[Update: 10/13/09: I've revised my thinking on the cloud as the term is loaded and doesn't really mean what I'm describing. A friend from the San Diego Supercomputer Center said, "some greybeards are going back to the original metaphor: the grid" and suggested the term "shared digital libraries" which is good. But what I'm describing is more like a biological ecosystem, the FDLP ecosystem. jrj]
Last week's GPO purl server crash should be disconcerting to both the documents community and the public at large (in fact, although the hardware's been restored, resolution is ongoing as I write). I know GPO staff are just as worried about this and are doing everything they can to fix the purl server.
"The PURL Server is currently inaccessible. GPO is working with IT staff to restore service as soon as possible. We regret any inconvenience caused by the server problems. An updated listserv will be sent once service is restored."
But in the meantime, there are 1250+ library catalogs and innumerable links to government documents that are not working. The crash of a critical piece of GPO's infrastructure brings a couple of things to mind:
1) What worries me about this is that FDsys and it's supposed upgrade in hardware/software/systems design is for all intents and purposes the same as GPOaccess. That is, FDsys is a monolith where the failure of one piece can cause the whole system to ground to a halt. As our readers know, we've been advocating for a long time for a distributed digital FDLP (a *true* "digital depository" system!). We're heartened by what we see of FDsys so far, but we need to be building a system with built-in redundancies.
I envision a collaborative and distributed system of digital content, collaborative cataloging/metadata creation, as well as technical infrastructure. With this kind of system in place, a failed purl server will only cause a momentary blip in service as a backup purl server kicks on instead of a several week+ outage. How many system degradations (WAIS) and failures (purl server) until we shift our thinking from "client-server" (with libraries decidedly on the "client" side of the equation) to "Peer-to-peer" concepts and build systems with built-in redundancies that mirror what the FDLP has been for the last 150 years? How long before we build an FDLP cloud?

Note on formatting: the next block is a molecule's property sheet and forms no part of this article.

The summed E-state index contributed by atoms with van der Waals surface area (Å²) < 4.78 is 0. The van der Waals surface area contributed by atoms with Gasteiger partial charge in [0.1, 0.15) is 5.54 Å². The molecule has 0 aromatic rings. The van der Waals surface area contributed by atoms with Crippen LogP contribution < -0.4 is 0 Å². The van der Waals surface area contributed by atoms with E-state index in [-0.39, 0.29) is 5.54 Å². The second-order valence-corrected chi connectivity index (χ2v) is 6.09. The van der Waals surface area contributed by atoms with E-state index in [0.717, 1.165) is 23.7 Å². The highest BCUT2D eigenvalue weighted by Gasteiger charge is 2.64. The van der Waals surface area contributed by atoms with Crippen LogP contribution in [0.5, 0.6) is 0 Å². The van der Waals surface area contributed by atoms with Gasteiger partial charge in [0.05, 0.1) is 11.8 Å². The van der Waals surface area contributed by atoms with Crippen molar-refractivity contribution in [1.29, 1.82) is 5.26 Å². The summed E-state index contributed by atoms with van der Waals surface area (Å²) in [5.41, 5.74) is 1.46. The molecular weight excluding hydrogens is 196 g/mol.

I had known that the Internet Archive had submitted a response to the GPO's RFP for mass digitization. A friend just sent me the link to the proposal submitted to GPO (embedded below and here's the link to the proposal and supporting documents).
As you can probably guess, we've been pulling for the Archive to get the bid, not least of which because the Archive is a 501(c)(3) non-profit library and we've stated on more than one occasion that privatization of public domain government information is a very bad idea. But also, we've been heartened by the quality of the Archive's scans to date, their openness and willingness to be collaborative in their processes and data access and sharing. Those qualities certainly come through in their proposal for mass digitization -- not to mention the fact that they've actually made their proposal public!
While the award has not been officially announced, we really hope that the Archive wins the award. Perhaps GPO will name them as an official depository library and work with them not only on the "legacy" collection (there needs to be a better description of the deep and rich collections of depository libraries than the somewhat pejorative "legacy" :-| ) but on digital deposit of government documents going forward.
--that is all.
see this link for chat logs and more details on GITCO
TOPIC: GITCO committee structure and our impact within GODORT and beyond
Accessing government information electronically is now common in both US and international contexts. How can GITCO best position itself withing GODORT/ALA and beyond to provide leadership on issues associated with electronic government information?
This session is meant to be a brainstorm -- to collect ideas and examples, rather than to follow each contribution to its conclusion. The room will be open after the session if you would like to add things after the planned session. There is also a brief participant survey which includes a place for feedback.
Agenda for Today's Forum:
* reflections on past projects
* reflections on committee structure within GODORT
*take the survey
Today I attended the "Chat with GPO" OPAL session, which focused on authentication and authentication for FDLP partners.Ted Priebe, GPO's Director of Library Planning & Development (LPD) and Lisa Russell, the Manager of LPD's Content Management unit presented material and answered questions.
Basically, LSCM wants to partner with Federal Depository Libraries and find ways to authenticate content hosted by the FDL partners. The digital signatures of authentication will indicate partnership with the FDL institution and the contact information for that institution. This is great news, especially for those FDLs also interested in hosting digital content in partnership with GPO.
The authentication session is archived on the GPO OPAL site.